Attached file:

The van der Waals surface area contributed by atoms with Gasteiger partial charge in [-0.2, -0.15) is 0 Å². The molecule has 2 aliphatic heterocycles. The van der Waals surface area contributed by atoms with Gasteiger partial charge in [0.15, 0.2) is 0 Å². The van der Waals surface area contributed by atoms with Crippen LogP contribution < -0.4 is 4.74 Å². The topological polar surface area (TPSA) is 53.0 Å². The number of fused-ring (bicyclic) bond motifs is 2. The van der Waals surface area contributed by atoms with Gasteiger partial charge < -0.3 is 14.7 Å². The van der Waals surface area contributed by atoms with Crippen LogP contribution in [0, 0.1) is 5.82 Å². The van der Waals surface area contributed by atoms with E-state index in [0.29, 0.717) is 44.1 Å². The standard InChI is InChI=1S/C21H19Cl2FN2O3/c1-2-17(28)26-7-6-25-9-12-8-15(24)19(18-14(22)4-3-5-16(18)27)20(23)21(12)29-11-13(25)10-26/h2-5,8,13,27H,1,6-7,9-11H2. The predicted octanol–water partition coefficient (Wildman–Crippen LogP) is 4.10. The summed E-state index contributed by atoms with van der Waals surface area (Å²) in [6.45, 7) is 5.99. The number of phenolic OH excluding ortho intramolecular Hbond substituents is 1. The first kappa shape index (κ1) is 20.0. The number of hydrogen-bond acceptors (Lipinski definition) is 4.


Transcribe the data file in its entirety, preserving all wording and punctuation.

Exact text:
The van der Waals surface area contributed by atoms with Gasteiger partial charge in [-0.2, -0.15) is 0 Å². The molecule has 2 aliphatic heterocycles. The van der Waals surface area contributed by atoms with Gasteiger partial charge in [0.15, 0.2) is 0 Å². The van der Waals surface area contributed by atoms with Crippen LogP contribution < -0.4 is 4.74 Å². The topological polar surface area (TPSA) is 53.0 Å². The number of fused-ring (bicyclic) bond motifs is 2. The van der Waals surface area contributed by atoms with Gasteiger partial charge < -0.3 is 14.7 Å². The van der Waals surface area contributed by atoms with Crippen LogP contribution in [0, 0.1) is 5.82 Å². The van der Waals surface area contributed by atoms with E-state index in [0.29, 0.717) is 44.1 Å². The standard InChI is InChI=1S/C21H19Cl2FN2O3/c1-2-17(28)26-7-6-25-9-12-8-15(24)19(18-14(22)4-3-5-16(18)27)20(23)21(12)29-11-13(25)10-26/h2-5,8,13,27H,1,6-7,9-11H2. The predicted octanol–water partition coefficient (Wildman–Crippen LogP) is 4.10. The summed E-state index contributed by atoms with van der Waals surface area (Å²) in [6.45, 7) is 5.99. The number of phenolic OH excluding ortho intramolecular Hbond substituents is 1. The first kappa shape index (κ1) is 20.0. The number of hydrogen-bond acceptors (Lipinski definition) is 4.